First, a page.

The oxidized solution is then poured into ice water and the resultant product is isolated by filtration, Washed with water and dissolved in an organic solvent from which it can then be recrystallized.

Recrystallization of the solute from the organic solvent will yield 1,2-bis(u,a-diacetoxy-p-tolyl)tetrafluoroethane.

The 1,2-bis a,a-diacetoXy-p-tolyl) tetraflu oroethane is then fluorinated to obtain l,2-bis(u,o-difiuoro-p1tolyl) tetrafluoroethane. This is accomplished by mixing it with sulfur tetrafluoride and heating. The resulting product is then dissolved in methylene chloride, washed with water and dried. Evaporation of the solvent yields l,2-biS(zx,udifluoro-p-tolyl)tetrafiuoroethane which is further purified by recrystallization from an organic solvent in the same manner as described immediately hereinabove.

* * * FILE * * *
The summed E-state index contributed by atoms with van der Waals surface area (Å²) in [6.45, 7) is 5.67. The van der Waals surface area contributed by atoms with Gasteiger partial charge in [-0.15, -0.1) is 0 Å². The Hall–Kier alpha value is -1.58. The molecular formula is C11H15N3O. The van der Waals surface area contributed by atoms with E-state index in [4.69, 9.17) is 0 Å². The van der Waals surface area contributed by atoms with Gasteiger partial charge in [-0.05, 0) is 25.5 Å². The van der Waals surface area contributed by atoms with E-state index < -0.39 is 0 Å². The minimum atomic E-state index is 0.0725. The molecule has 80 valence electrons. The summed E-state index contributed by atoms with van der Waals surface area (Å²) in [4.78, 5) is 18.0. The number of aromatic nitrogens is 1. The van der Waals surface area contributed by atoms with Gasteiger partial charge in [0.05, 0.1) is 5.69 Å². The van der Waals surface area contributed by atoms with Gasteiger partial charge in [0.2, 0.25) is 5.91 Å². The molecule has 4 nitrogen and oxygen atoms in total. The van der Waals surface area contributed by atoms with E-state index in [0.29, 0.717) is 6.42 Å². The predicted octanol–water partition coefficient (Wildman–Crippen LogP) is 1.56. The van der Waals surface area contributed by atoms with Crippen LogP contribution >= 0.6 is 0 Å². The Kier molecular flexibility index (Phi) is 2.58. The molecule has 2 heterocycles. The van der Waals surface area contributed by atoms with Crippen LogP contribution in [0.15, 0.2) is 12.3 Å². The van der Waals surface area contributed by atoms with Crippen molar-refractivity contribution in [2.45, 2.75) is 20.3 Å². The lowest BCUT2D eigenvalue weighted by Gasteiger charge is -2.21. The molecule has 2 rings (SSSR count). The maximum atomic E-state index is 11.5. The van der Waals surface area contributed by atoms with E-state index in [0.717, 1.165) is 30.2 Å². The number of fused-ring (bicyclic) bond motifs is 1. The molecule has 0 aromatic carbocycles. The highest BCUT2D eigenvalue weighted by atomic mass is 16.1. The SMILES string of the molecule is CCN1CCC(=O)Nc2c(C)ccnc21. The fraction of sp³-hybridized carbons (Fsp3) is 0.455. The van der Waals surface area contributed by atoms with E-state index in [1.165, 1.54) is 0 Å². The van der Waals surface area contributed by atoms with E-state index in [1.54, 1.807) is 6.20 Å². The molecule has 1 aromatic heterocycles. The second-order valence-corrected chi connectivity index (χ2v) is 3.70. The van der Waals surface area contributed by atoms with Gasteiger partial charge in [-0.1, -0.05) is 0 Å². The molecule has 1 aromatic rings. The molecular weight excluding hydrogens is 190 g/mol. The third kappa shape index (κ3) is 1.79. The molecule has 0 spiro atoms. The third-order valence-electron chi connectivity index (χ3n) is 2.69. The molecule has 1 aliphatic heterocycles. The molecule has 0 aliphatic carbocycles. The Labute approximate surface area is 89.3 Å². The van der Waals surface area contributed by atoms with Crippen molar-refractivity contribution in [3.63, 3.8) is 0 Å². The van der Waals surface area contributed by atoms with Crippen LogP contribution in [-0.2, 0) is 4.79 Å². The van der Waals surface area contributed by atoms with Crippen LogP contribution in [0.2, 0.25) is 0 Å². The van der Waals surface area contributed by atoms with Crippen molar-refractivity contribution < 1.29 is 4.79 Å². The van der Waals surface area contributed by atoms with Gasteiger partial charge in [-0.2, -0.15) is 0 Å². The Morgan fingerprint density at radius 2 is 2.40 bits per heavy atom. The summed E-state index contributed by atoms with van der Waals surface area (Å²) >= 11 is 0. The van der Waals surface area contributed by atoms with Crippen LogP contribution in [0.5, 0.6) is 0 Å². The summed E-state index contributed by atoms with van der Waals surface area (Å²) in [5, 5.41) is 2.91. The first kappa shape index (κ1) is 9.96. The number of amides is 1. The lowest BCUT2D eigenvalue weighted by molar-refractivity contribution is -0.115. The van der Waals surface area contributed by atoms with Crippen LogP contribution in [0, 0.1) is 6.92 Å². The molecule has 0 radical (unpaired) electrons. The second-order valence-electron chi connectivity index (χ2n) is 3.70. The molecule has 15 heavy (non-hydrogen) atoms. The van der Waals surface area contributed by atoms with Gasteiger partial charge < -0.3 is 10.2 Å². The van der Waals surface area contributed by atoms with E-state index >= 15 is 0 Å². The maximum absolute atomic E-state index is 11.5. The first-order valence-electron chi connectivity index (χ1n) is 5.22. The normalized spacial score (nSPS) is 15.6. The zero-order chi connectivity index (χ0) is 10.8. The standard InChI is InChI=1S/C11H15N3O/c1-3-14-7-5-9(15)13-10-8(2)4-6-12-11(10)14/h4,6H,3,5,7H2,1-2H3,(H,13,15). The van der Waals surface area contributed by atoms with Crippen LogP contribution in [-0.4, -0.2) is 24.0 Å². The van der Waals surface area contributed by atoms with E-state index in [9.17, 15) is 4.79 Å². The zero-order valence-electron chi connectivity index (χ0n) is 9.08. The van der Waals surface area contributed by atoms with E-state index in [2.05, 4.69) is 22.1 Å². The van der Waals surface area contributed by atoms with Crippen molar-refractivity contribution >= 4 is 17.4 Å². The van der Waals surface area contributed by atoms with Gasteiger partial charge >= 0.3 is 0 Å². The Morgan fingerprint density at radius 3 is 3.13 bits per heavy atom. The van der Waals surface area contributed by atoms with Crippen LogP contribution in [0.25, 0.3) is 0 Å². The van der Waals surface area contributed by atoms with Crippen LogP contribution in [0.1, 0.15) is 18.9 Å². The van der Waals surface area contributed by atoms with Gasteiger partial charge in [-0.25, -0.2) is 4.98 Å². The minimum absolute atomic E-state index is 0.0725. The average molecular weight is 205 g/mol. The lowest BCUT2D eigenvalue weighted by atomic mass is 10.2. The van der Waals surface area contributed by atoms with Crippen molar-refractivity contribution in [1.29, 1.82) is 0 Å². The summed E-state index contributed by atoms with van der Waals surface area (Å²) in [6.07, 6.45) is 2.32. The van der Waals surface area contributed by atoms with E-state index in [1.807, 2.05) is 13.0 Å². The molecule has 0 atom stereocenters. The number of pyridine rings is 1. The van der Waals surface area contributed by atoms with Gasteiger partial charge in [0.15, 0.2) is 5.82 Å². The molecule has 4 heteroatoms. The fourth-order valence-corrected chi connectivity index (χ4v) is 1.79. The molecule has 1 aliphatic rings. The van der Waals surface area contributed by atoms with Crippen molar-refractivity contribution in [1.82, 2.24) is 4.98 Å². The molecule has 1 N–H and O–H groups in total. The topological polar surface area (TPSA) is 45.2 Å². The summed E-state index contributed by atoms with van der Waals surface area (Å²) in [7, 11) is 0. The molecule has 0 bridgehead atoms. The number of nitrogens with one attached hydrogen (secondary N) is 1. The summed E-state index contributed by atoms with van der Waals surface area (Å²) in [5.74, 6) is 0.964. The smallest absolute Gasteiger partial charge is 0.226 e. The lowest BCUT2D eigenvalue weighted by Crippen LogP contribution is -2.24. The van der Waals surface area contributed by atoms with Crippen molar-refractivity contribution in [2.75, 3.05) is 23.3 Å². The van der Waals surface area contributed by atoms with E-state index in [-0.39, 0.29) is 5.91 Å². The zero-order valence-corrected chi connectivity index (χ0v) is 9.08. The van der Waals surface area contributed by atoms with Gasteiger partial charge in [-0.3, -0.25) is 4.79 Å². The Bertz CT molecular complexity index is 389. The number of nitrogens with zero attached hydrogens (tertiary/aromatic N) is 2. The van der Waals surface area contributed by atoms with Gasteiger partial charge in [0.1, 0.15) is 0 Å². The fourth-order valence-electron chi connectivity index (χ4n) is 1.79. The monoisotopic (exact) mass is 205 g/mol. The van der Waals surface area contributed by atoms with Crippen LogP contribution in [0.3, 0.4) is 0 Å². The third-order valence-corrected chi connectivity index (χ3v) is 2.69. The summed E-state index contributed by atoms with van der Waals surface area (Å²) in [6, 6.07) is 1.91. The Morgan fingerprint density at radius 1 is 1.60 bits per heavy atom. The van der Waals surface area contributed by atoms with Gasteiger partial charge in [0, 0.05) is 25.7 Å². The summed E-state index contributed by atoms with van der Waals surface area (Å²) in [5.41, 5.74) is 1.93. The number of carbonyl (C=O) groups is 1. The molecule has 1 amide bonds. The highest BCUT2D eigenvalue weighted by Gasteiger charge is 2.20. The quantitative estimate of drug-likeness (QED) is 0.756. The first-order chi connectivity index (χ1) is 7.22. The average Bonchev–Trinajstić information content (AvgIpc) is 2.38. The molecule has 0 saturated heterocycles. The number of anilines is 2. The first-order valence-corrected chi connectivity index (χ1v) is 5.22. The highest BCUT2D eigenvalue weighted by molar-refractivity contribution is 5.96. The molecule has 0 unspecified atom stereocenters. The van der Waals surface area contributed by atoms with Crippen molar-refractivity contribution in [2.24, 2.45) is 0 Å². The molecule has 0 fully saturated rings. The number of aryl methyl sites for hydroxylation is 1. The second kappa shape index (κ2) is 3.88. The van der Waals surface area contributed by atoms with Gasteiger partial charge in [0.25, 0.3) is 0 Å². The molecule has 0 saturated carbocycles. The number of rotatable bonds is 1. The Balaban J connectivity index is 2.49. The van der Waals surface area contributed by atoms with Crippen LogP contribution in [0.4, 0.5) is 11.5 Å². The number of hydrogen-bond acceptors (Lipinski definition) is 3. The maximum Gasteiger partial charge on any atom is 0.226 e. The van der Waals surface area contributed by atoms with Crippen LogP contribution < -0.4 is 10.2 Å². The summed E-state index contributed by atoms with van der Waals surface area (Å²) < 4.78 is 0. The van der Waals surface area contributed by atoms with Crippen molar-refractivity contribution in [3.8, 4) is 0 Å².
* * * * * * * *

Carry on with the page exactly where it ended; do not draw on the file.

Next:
The 1,2-bis(u,a-difluoro-p-tolyl)tetrafiuoroethane can now be halogenated in the same manner as described hereinabove. These halogenation reactions have been found to proceed Well when a mixture of either of the above pxylene compounds, a halogenating agent, such as gaseous chlorine, N-bromo-succinimide, and the like, and a suitable inert organic solvent are irradiated with ultraviolet light while the mixture is maintained at the reflux temperature of the solvent. However, it should be understood that, while this halogenating process is preferred, other halogenating techniques can also be successfully employed.

In accordance with the process of the instant invention, substantially improved yields of reactive intermediary p xylylenes having the general structure can be obtained from fluorinated p-xylene compounds having the general structure wherein Y, Y and n are as described hereinabove, when tural formula F fill-@01 2 l I F 2CC F 2 are produced.